Want Better Treatment From Your Doctor? Be Likeable


Whether at work or at home, pleasantries can make life a lot easier.

And based on the results of a study published in the October 2011 issue of the journal Pain, the same may be true in the doctor’s office.

Researchers from Ghent University in Belgium took forty men and women (seventeen men and twenty three women) – none of whom were health professionals – and showed them photos of six different patients labeled two each with negative traits (e.g. egoistical, hypocritical, or arrogant), neutral traits (e.g. reserved, or conventional), or positive traits (e.g. faithful, honest, or friendly). After viewing the photos, participants watched short videos of the same six patients undergoing a standard physiotherapy assessment for shoulder pain. Then they were asked to rate the level of pain the patients were experiencing while undergoing the assessment.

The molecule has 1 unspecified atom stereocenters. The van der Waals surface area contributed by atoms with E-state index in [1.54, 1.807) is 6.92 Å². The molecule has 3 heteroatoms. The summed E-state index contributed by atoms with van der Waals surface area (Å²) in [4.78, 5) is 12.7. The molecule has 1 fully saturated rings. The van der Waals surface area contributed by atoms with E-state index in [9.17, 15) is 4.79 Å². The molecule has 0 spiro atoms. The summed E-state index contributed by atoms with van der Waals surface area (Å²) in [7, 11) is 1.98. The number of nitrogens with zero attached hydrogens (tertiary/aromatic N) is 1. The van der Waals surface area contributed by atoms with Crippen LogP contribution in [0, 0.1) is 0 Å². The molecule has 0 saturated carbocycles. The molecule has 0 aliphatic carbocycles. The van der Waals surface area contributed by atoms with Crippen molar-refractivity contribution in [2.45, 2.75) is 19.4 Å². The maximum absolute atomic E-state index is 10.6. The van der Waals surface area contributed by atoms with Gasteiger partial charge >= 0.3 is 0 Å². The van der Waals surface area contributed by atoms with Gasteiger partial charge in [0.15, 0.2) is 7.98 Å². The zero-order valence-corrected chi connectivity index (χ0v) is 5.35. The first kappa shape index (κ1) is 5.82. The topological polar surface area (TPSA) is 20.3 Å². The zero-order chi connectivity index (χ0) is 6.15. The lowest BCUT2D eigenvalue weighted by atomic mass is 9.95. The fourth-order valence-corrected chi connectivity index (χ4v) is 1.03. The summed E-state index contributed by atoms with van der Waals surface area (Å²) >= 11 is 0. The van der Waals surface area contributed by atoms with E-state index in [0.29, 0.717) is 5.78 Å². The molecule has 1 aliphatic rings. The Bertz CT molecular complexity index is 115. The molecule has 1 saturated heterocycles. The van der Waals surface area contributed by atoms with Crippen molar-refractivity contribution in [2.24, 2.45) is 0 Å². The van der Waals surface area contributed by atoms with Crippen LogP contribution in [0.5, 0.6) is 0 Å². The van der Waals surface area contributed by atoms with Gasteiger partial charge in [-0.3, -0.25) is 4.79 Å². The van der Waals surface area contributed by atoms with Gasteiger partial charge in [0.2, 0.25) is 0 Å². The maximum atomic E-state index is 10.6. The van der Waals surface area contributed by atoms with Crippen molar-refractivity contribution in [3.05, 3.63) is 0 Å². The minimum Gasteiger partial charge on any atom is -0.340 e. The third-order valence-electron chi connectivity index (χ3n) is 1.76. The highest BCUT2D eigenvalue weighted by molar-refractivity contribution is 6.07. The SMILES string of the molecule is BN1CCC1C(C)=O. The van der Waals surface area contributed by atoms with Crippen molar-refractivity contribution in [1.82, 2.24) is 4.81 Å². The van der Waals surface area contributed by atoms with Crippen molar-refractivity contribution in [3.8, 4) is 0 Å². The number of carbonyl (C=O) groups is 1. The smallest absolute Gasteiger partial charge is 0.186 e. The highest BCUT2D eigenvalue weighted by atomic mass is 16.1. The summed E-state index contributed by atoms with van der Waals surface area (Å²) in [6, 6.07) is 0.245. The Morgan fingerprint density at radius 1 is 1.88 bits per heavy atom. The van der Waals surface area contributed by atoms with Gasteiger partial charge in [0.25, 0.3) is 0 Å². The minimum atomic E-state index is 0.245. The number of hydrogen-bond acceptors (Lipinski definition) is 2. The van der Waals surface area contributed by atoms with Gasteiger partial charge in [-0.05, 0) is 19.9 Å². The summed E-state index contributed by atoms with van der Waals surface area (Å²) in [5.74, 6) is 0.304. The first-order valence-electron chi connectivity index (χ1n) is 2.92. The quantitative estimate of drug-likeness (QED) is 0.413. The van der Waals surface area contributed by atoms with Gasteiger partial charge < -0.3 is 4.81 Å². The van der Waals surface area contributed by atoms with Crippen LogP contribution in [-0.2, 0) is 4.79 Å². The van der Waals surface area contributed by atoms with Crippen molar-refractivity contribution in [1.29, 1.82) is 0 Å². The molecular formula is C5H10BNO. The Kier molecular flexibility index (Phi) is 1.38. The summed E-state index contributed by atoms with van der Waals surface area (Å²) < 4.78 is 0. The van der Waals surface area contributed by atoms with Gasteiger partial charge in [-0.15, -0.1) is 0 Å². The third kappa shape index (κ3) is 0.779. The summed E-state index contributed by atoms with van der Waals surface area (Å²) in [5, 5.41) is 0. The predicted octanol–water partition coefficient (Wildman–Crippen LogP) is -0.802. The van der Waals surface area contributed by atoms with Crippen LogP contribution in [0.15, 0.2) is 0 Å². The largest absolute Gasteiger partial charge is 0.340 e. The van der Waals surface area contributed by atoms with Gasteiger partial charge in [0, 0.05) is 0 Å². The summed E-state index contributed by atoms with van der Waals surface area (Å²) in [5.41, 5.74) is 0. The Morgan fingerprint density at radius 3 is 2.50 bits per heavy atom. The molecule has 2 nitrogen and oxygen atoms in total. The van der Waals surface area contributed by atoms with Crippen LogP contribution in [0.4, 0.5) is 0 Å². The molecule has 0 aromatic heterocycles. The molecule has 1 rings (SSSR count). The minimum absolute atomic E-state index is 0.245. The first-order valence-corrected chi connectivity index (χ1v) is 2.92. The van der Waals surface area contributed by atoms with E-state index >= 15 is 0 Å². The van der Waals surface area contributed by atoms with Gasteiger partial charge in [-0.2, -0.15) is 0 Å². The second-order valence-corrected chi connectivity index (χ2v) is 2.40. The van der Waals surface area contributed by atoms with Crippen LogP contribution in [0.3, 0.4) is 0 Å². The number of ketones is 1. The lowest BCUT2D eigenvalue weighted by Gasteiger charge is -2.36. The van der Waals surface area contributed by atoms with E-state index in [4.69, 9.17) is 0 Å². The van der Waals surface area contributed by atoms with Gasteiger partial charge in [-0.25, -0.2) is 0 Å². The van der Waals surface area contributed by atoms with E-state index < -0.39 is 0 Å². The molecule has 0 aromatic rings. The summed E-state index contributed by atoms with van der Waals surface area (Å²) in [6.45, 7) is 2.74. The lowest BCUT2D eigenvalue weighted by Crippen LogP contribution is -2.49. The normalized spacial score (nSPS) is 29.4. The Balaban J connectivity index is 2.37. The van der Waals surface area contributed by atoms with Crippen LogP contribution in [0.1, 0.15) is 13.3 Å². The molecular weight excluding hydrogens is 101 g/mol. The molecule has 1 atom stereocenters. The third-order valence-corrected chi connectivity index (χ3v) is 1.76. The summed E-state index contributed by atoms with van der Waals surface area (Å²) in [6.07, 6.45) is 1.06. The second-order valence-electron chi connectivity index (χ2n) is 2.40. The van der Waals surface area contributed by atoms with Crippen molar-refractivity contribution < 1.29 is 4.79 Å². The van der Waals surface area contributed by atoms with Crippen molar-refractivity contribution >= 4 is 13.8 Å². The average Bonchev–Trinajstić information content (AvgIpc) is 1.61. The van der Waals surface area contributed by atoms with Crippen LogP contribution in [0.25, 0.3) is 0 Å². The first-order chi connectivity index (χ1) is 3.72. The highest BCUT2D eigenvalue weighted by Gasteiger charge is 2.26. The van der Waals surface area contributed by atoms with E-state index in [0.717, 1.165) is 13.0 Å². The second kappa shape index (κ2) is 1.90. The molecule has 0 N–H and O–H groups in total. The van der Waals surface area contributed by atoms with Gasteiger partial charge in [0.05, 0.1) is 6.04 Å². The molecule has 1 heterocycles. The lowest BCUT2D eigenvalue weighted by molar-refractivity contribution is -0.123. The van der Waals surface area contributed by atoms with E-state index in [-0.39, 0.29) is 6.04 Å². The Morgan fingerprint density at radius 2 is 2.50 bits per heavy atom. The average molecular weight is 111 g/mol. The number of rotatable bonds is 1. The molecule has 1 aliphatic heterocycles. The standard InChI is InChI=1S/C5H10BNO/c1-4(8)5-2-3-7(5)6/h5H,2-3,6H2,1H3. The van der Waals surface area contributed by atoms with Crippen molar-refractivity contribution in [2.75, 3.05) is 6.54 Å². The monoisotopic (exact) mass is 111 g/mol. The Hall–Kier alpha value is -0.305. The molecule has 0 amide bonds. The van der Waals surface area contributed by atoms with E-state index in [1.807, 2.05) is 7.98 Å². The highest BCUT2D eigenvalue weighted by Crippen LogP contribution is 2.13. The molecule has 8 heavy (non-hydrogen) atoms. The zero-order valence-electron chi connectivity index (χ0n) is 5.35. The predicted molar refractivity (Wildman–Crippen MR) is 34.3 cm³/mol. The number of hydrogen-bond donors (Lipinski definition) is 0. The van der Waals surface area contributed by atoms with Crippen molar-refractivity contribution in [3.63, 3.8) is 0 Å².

Here’s where it gets interesting.  If two patients in the study had identical levels of shoulder pain, the study participants concluded that the patient with the positive attitude had worse pain than the one with the bad attitude.  In other words, if you had pain and had a nice manner, your pain was taken seriously.  If you had the same amount of pain and you weren’t deemed “likeable,” your pain was more likely to be ignored or underrated.

You may wonder if the results would hold true if the participants were health professionals.  While it’s true that we receive special training, we’re only human. We respond to the same emotional cues as everyone else.

In a study published two years ago in the Archives of Internal Medicine, 27% of family doctors said they had lots of difficult encounters with patients as discussed in this article in the New York Times. Doctors were most commonly annoyed by patients who insisted on being prescribed an unnecessary drug. The second most common reason were patients who were always dissatisfied with their care because they had unrealistic expectations – at least according to the doctor.  That tells me health professionals respond to emotions triggered by patient encounters just like everyone else.